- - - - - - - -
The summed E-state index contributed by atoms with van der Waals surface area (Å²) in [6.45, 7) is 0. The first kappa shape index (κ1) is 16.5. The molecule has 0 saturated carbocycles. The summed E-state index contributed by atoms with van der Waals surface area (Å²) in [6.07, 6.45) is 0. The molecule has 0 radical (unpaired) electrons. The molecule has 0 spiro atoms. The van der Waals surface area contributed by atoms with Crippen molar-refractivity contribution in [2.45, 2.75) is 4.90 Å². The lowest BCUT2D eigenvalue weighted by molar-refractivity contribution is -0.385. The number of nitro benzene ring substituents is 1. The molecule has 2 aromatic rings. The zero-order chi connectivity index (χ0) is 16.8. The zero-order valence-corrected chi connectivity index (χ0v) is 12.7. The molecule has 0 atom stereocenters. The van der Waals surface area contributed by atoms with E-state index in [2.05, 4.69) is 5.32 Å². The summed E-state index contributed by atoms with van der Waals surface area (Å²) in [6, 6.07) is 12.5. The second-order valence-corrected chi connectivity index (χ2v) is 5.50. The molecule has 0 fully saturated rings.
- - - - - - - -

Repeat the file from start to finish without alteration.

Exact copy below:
The summed E-state index contributed by atoms with van der Waals surface area (Å²) in [6.45, 7) is 0. The first kappa shape index (κ1) is 16.5. The molecule has 0 saturated carbocycles. The summed E-state index contributed by atoms with van der Waals surface area (Å²) in [6.07, 6.45) is 0. The molecule has 0 radical (unpaired) electrons. The molecule has 0 spiro atoms. The van der Waals surface area contributed by atoms with Crippen molar-refractivity contribution in [2.45, 2.75) is 4.90 Å². The lowest BCUT2D eigenvalue weighted by molar-refractivity contribution is -0.385. The number of nitro benzene ring substituents is 1. The molecule has 2 aromatic rings. The zero-order chi connectivity index (χ0) is 16.8. The zero-order valence-corrected chi connectivity index (χ0v) is 12.7. The molecule has 0 atom stereocenters. The van der Waals surface area contributed by atoms with E-state index in [2.05, 4.69) is 5.32 Å². The summed E-state index contributed by atoms with van der Waals surface area (Å²) in [6, 6.07) is 12.5. The second-order valence-corrected chi connectivity index (χ2v) is 5.50. The molecule has 0 fully saturated rings.